But a terrible crisis was now fast approaching. Sidney Herbert had consented to undertake the root and branch reform of the War Office. He had sallied forth into that tropical jungle of festooned obstructiveness, of intertwisted irresponsibilities, of crouching prejudices, of abuses grown stiff and rigid with antiquity, which for so many years to come was destined to lure reforming Ministers to their doom. 'The War Office,' said Miss Nightingale, 'is a very slow office, an enormously expensive office, and one in which the Minister's intentions can be entirely negated by all his sub-departments, and those of each of the sub-departments by every other.' It was true; and of course, at the, first rumour of a change, the old phalanx of reaction was bristling with its accustomed spears. At its head stood no longer Dr. Andrew Smith, who, some time since, had followed the Bison into outer darkness, but a yet more formidable figure, the Permanent Under-Secretary himself, Sir Benjamin Hawes— Ben Hawes the Nightingale Cabinet irreverently dubbed him "a man remarkable even among civil servants for adroitness in baffling inconvenient inquiries, resource in raising false issues, and, in, short, a consummate command of all the arts of officially sticking in the mud'.
'Our scheme will probably result in Ben Hawes's resignation,' Miss Nightingale said; 'and that is another of its advantages.' Ben Hawes himself, however, did not quite see it in that light. He set himself to resist the wishes of the Minister by every means in his power. The struggle was long, and desperate; and, as it proceeded, it gradually became evident to Miss Nightingale that something was the matter with Sidney Herbert. What was it? His health, never very strong, was, he said, in danger of collapsing under the strain of his work. But, after all, what is illness, when there is a War Office to be reorganised? Then he began to talk of retiring altogether from public life. The doctors were consulted, and declared that, above all things, what was necessary was rest. Rest! She grew seriously alarmed. Was it possible that, at the last moment, the crowning wreath of victory was to be snatched from her grasp? She was not to be put aside by doctors; they were talking nonsense; the necessary thing was not rest, but the reform of the War Office; and, besides, she knew very well from her own case what one could do even when one was on the point of death.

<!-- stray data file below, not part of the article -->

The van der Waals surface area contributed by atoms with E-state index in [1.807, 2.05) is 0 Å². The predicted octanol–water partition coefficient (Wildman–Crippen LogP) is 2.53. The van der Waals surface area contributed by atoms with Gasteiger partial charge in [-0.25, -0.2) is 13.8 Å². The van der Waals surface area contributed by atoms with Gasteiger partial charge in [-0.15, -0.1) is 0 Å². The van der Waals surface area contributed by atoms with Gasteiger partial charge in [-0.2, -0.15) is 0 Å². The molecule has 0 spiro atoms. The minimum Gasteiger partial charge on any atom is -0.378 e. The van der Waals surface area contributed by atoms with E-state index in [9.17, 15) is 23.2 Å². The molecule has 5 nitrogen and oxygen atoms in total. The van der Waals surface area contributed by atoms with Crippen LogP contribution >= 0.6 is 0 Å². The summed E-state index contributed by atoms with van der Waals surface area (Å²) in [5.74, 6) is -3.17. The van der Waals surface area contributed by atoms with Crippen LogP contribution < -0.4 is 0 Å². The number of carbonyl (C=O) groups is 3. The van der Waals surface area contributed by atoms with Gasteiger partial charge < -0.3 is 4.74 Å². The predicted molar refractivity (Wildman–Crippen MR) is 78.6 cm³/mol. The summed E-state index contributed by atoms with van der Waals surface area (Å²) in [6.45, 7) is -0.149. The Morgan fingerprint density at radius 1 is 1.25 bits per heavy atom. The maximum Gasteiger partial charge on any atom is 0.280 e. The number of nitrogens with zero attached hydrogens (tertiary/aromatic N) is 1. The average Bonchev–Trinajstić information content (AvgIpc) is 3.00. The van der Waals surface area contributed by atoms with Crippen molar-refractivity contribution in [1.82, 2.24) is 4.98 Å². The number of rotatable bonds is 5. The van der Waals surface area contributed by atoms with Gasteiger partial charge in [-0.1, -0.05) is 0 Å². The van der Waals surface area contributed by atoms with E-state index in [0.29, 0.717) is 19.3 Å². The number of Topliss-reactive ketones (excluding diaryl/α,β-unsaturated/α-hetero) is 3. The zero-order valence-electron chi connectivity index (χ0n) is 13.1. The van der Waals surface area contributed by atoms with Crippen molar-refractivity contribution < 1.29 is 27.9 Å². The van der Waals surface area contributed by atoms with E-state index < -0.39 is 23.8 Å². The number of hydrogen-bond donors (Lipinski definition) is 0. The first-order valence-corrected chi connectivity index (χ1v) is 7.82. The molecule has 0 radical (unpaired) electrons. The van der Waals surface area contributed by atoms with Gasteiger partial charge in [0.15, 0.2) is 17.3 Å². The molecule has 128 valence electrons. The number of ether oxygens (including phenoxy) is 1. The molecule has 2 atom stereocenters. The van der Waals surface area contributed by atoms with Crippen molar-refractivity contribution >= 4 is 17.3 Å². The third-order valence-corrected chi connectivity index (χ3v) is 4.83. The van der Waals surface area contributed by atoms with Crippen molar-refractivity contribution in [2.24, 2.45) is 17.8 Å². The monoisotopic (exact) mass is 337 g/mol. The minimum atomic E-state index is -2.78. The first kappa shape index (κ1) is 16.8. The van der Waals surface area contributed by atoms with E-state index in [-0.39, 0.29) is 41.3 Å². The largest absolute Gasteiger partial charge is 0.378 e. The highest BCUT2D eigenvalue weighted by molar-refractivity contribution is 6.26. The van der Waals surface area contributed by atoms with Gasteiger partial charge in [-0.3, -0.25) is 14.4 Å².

She expostulated vehemently, passionately; the goal was so near, so very near; he could not turn back now! At any rate, he could not resist Miss Nightingale. A compromise was arranged. Very reluctantly, he exchanged the turmoil of the House of Commons for the dignity of the House of Lords, and he remained at the War Office. She was delighted. 'One fight more, the best and the last,' she said.
For several more months the fight did indeed go on. But the strain upon him was greater even than she perhaps could realise. Besides the intestine war in his office, he had to face a constant battle in the Cabinet with Mr. Gladstone—a more redoubtable antagonist even than Ben Hawes—over the estimates. His health grew worse and worse. He was attacked by faintingfits; and there were some days when he could only just keep himself going by gulps of brandy. Miss Nightingale spurred him forward with her encouragements and her admonitions, her zeal and her example. But at last his spirit began to sink as well as his body. He could no longer hope; he could no longer desire; it was useless, all useless; it was utterly impossible. He had failed. The dreadful moment came when the truth was forced upon him: he would never be able to reform the War Office. But a yet more dreadful moment lay behind; he must go to Miss Nightingale and tell her that he was a failure, a beaten man.
'Blessed are the merciful!' What strange ironic prescience had led Prince Albert, in the simplicity of his heart, to choose that motto for the Crimean brooch? The words hold a double lesson; and, alas! when she brought herself to realise at length what was indeed the fact and what there was no helping, it was not in mercy that she turned upon her old friend.